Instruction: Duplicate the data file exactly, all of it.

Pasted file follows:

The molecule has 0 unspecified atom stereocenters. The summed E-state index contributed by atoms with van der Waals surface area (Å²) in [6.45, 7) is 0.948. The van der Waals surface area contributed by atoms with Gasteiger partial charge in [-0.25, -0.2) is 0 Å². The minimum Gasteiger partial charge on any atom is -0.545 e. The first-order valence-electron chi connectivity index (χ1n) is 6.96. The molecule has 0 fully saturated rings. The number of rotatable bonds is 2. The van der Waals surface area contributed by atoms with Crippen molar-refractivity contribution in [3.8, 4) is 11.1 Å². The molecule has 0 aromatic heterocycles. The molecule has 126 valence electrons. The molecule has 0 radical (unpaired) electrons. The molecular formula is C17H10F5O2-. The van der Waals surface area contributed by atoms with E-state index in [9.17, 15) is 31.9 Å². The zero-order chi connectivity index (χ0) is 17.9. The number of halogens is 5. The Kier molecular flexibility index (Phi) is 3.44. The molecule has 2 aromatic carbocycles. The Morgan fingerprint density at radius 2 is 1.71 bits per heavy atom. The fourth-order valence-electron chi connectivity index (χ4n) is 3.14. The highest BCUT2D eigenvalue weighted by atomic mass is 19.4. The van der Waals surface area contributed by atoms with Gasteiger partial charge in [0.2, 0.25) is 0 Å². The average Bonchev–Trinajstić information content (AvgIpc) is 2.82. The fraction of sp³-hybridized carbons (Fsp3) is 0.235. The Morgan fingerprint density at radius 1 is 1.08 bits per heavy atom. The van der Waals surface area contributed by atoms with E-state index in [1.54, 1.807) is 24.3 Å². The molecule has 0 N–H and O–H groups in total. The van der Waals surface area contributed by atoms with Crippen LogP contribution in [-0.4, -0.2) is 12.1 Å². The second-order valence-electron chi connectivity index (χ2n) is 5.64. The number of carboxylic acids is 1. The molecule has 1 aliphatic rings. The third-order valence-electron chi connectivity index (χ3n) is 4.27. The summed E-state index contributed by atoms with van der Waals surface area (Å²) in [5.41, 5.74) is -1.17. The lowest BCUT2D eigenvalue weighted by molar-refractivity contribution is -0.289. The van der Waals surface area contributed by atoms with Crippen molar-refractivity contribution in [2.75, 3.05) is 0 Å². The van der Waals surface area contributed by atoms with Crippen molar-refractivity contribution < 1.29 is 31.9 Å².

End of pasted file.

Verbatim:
The molecule has 0 unspecified atom stereocenters. The summed E-state index contributed by atoms with van der Waals surface area (Å²) in [6.45, 7) is 0.948. The van der Waals surface area contributed by atoms with Gasteiger partial charge in [-0.25, -0.2) is 0 Å². The minimum Gasteiger partial charge on any atom is -0.545 e. The first-order valence-electron chi connectivity index (χ1n) is 6.96. The molecule has 0 fully saturated rings. The number of rotatable bonds is 2. The van der Waals surface area contributed by atoms with Crippen molar-refractivity contribution in [3.8, 4) is 11.1 Å². The molecule has 0 aromatic heterocycles. The molecule has 126 valence electrons. The molecule has 0 radical (unpaired) electrons. The molecular formula is C17H10F5O2-. The van der Waals surface area contributed by atoms with E-state index in [9.17, 15) is 31.9 Å². The zero-order chi connectivity index (χ0) is 17.9. The number of halogens is 5. The Kier molecular flexibility index (Phi) is 3.44. The molecule has 2 aromatic carbocycles. The Morgan fingerprint density at radius 2 is 1.71 bits per heavy atom. The fourth-order valence-electron chi connectivity index (χ4n) is 3.14. The highest BCUT2D eigenvalue weighted by atomic mass is 19.4. The van der Waals surface area contributed by atoms with Gasteiger partial charge in [0.2, 0.25) is 0 Å². The average Bonchev–Trinajstić information content (AvgIpc) is 2.82. The fraction of sp³-hybridized carbons (Fsp3) is 0.235. The Morgan fingerprint density at radius 1 is 1.08 bits per heavy atom. The van der Waals surface area contributed by atoms with E-state index in [1.54, 1.807) is 24.3 Å². The molecule has 0 N–H and O–H groups in total. The van der Waals surface area contributed by atoms with Crippen LogP contribution in [-0.4, -0.2) is 12.1 Å². The second-order valence-electron chi connectivity index (χ2n) is 5.64. The number of carboxylic acids is 1. The molecule has 1 aliphatic rings. The third-order valence-electron chi connectivity index (χ3n) is 4.27. The summed E-state index contributed by atoms with van der Waals surface area (Å²) in [5.41, 5.74) is -1.17. The lowest BCUT2D eigenvalue weighted by molar-refractivity contribution is -0.289. The van der Waals surface area contributed by atoms with Crippen molar-refractivity contribution in [2.75, 3.05) is 0 Å². The van der Waals surface area contributed by atoms with Crippen molar-refractivity contribution < 1.29 is 31.9 Å².